The Arab press in the Mashreq area saw the light between Beirut and Damascus thanks to the efforts of Christian and Muslim intellectuals, who had often received their education in the secular and religious institutes set up by European missionaries and teachers in Ottoman Syria. On the one hand, the political overturning, ensued from the collapse of the Ottoman Empire and the birth of the French Mandate (1920-1946) over the two new national states (Lebanon and Syria), fostered political debates and gradually enlarged the public of readers; but on the other hand, it led to the first bans on freedom of expression and press. The French authorities repeatedly shut down the media belonging to the Syrian nationalists hostile to the policies dictated from Paris. The twenty years following the formal achievement of independence (1946) are described as the golden age of contemporary Syria. Until 1963, the year of the Baathist coup, there was a breath of unusual openness, interrupted by authoritarian breaks. The Baathist government shut down all independent newspapers. The only newspaper pre-dating the coup that still exists is Al-Baath (Reawakening), the mouthpiece of the ruling party, founded in 1946 (see above). Since then, the situation has remained actually unchanged, despite the enactment of three different Constitutions in fifty years (1964, 1973, 2012) and an equal number of press laws. This is the repercussion of the binary shape featuring the structure of power: The institutional façade (the Constitutions, the laws and their ratified principles) does not mirror the reality on the ground, which is determined by the logics of effective power. In particular, thanks to the approval of the first press law under Hafez al-Asad (1970-2000) in 1974, the Syrian media became a vehicle to promote the cult of the President. The government can confiscate and destroy any work believed to be a potential threat to national security. There are certain taboos commonly known - religious and ethnic minorities, religion, references to sex, criticism directed at the state must be aimed only at state institutions without names. The President must never be mentioned with sarcasm or in a joke. As Lisa Weeden notes, all these unwritten prohibitions are perfectly understood by everyone.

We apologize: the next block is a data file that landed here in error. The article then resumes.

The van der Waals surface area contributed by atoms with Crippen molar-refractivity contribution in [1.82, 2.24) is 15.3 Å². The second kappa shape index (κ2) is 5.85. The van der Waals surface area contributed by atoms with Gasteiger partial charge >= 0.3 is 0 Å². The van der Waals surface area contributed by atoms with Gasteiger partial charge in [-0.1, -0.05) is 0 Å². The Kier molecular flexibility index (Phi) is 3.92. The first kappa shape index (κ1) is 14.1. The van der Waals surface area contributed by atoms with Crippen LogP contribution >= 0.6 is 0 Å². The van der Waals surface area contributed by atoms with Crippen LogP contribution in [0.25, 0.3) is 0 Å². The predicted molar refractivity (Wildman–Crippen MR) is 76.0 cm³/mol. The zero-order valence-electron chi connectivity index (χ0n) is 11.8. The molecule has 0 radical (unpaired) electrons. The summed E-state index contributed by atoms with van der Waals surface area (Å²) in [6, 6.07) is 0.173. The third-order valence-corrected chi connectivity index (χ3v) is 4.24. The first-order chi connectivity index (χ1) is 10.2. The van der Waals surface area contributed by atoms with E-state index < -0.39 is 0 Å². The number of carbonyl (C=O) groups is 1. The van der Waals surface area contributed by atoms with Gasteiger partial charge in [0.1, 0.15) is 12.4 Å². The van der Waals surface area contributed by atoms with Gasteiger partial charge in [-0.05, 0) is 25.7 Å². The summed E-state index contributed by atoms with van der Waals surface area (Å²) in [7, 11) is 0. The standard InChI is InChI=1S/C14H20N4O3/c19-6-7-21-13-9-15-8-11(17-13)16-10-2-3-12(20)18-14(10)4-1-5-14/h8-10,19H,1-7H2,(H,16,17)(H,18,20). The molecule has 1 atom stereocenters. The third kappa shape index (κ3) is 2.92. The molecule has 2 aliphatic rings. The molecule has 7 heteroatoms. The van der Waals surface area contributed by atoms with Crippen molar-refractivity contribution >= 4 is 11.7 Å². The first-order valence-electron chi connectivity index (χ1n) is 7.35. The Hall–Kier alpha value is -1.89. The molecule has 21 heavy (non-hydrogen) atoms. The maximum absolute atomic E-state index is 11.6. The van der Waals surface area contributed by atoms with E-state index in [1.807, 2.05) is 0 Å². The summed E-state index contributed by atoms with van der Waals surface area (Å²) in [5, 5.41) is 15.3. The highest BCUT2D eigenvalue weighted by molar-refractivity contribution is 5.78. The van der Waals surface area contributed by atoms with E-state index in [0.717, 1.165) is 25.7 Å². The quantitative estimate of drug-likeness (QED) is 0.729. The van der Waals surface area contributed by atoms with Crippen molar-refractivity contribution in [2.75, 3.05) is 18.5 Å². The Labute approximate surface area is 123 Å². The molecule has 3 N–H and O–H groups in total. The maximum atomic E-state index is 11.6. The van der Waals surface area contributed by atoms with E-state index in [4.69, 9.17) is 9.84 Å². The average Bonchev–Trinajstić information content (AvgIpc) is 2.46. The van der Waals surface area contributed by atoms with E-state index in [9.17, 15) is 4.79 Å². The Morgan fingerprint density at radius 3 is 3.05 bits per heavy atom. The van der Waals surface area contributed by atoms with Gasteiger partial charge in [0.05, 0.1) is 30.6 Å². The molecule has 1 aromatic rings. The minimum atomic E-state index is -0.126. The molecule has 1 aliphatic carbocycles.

After Bashar al-Asad succeeded his father in June 2000, a new press law, Decree No 50, known as the Publications Law, passed on 22 September 2001. The new press law, hailed by the authorities as a sign of liberalisation, legalised private media. However, the draconian regulation of content all but erased any apparent gains in freedom of expression. The law states that private presses are to be unrestricted in their operations. All periodicals must obtain licens